Protesting workers from McDonald’s and other major fast food chains lobbed new accusations of unsafe work conditions at their employers Monday, including frequent on-the-job injuries (especially grease burns), ineffective or unavailable safety equipment, improper training, and pressure from managers to work at unsafe speeds.
McDonald’s employees have filed 28 such complaints with the Occupational Safety and Health Administrations (OSHA) against McDonald’s locations in 19 cities over the past two weeks. In many cases, they say, first aid was lackadaisical at best: In a conference call with reporters, Martisse Campbell, a Philadelphia employee, claimed one of his co-workers, badly burned by grease, was told by a manager to “put mayonnaise on it, you’ll be good.”
Other complaints included a widespread lack of safety gloves, burns from cleaning grills that were kept on during cleaning, slipping on wet floors, and a lack of training for working hot fryers and disposing of hot grease.
The problem, protesters say, isn’t limited to McDonald’s. Also released Monday, a survey of 1,426 fast food workers commissioned by National Council for Occupational Safety and Health (an advocacy group) found that 82 percent had been injured on the job in the past year. Among those, 79 percent suffered burns, many of them multiple times.
The allegations are the latest step in the “Fight for 15,” a now two-year-old protest movement advocating for higher wages and better treatment of the fast food industry’s workers. With organizing help from the Service Employees International Union (SEIU), the movement has already filed lawsuits alleging illegal payment practices against franchisees and made accusations of race-based firings and harassment.
The new complaints are part of a larger effort by the Fight for $15 to hold McDonald’s legally culpable for the actions of its franchisees. Ninety percent of McDonald’s locations are independently owned, and the fast food industry at large has long argued that the setup shields them from responsibility when franchisees break labor rules. Legally, for the most part, it still does. The OSHA complaints, for example, have to be filed against individual store locations.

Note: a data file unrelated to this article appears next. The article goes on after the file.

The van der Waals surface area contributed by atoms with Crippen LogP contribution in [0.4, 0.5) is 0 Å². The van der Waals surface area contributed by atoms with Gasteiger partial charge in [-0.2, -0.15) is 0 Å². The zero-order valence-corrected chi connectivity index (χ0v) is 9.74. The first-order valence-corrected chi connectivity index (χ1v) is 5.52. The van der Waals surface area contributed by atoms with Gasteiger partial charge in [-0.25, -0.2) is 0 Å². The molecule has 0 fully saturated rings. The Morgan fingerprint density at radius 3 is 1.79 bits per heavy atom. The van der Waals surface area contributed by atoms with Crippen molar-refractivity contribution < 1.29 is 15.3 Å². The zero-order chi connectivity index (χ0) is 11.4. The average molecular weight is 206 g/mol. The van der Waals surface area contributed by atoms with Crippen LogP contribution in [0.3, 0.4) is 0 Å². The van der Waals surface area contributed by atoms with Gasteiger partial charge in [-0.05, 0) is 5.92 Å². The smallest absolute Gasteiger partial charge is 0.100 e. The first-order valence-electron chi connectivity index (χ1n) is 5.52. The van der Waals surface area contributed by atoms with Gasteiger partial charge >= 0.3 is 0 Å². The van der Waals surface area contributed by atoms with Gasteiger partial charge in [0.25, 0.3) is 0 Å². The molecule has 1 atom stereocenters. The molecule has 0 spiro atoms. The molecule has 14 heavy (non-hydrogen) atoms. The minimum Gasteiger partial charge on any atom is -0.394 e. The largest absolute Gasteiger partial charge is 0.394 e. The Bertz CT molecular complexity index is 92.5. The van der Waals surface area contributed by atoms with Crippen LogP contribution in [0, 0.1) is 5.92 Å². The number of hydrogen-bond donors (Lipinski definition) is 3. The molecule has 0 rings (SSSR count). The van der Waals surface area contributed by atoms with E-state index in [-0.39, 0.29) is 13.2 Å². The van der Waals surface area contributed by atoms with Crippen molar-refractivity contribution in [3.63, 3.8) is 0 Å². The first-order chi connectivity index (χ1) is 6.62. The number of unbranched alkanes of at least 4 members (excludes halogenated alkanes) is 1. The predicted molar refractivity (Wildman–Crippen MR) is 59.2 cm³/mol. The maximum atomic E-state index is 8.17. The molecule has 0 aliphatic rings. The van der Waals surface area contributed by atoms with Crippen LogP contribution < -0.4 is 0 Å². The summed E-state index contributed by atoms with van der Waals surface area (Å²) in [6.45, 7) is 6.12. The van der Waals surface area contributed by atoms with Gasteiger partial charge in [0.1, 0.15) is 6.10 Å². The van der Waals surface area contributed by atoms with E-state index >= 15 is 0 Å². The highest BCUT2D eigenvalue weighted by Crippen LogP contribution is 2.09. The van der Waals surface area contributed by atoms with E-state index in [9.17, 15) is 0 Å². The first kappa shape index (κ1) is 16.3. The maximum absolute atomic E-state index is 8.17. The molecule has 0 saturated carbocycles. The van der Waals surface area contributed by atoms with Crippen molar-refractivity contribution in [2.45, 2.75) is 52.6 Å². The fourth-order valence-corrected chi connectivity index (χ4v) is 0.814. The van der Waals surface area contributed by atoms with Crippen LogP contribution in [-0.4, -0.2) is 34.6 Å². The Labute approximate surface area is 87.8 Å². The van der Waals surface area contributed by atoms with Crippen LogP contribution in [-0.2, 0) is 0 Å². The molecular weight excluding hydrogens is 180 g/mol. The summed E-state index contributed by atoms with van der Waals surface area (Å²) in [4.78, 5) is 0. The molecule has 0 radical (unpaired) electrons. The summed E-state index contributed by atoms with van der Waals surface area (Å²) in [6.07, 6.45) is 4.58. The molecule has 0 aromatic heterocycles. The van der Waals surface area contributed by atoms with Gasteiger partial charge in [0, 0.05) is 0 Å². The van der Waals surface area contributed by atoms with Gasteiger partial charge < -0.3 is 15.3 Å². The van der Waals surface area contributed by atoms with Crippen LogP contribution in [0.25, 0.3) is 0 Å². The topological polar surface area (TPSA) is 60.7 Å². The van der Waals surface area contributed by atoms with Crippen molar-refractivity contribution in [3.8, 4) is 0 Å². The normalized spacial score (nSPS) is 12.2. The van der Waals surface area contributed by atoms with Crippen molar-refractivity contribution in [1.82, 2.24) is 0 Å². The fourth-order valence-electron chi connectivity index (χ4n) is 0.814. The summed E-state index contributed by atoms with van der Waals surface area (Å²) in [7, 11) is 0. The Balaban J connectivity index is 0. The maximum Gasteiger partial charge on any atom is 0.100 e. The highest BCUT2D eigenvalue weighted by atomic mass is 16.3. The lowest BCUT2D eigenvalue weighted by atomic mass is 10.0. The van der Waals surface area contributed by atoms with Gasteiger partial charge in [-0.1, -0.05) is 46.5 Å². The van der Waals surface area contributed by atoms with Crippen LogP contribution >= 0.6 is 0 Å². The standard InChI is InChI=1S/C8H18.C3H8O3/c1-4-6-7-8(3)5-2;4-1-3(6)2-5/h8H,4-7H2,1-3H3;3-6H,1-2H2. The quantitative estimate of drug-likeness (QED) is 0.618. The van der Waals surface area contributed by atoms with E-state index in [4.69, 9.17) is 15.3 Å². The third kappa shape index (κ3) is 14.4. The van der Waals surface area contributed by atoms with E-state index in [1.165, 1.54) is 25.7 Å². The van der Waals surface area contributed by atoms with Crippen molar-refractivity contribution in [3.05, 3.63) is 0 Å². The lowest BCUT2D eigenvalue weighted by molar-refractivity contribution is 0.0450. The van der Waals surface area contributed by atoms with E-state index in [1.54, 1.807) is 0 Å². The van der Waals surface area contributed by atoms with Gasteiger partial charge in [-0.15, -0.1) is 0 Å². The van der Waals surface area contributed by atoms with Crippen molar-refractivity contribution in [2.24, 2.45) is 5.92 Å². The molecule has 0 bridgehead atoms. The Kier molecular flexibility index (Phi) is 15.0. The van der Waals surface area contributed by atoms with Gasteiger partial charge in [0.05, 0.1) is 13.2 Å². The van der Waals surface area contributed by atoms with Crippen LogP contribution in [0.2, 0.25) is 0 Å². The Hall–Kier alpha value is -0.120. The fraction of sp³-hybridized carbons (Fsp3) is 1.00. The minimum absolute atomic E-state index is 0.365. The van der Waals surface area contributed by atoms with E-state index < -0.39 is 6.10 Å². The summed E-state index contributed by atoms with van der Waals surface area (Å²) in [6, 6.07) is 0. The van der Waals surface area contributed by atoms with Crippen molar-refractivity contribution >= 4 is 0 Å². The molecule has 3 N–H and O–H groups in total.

But protesters argue that the company oversight is so thorough that it should be held legally accountable and, in this case, that safety protocols are handed down from the company itself. Nine of the 28 OSHA charges, too, were filed against corporate-owned stores.
“It’s become painfully clear that unsafe conditions go hand-in-hand with the industry’s low wages.” Fight for $15 organizing director Kendall Fells said in a conference call with reporters. “It’s a problem that only McDonald’s can fix, and the time to fix it is now.”
Whether or not McDonald’s is, in fact, responsible for complaints filed against individual locations is currently playing out in court. In July, counsel for the National Labor Relations Board (NLRB), a government labor watchdog, ruled that McDonald’s could be named as a “joint employer” on any lawsuits against its franchisees.
The restaurant industry has vowed to fight the ruling, calling it a threat to small businesses and job creation. The NLRB’s case goes to trial this month.
In response to Monday’s announcement, McDonald’s said it would review the allegations, and that its franchisees were committed to safe worker conditions. "It is important to note that these complaints are part of a larger strategy orchestrated by activists targeting our brand and designed to generate media coverage," Heidi Barker Sa Shekhem, a McDonald's spokeswoman, said in an e-mailed statement to the Monitor.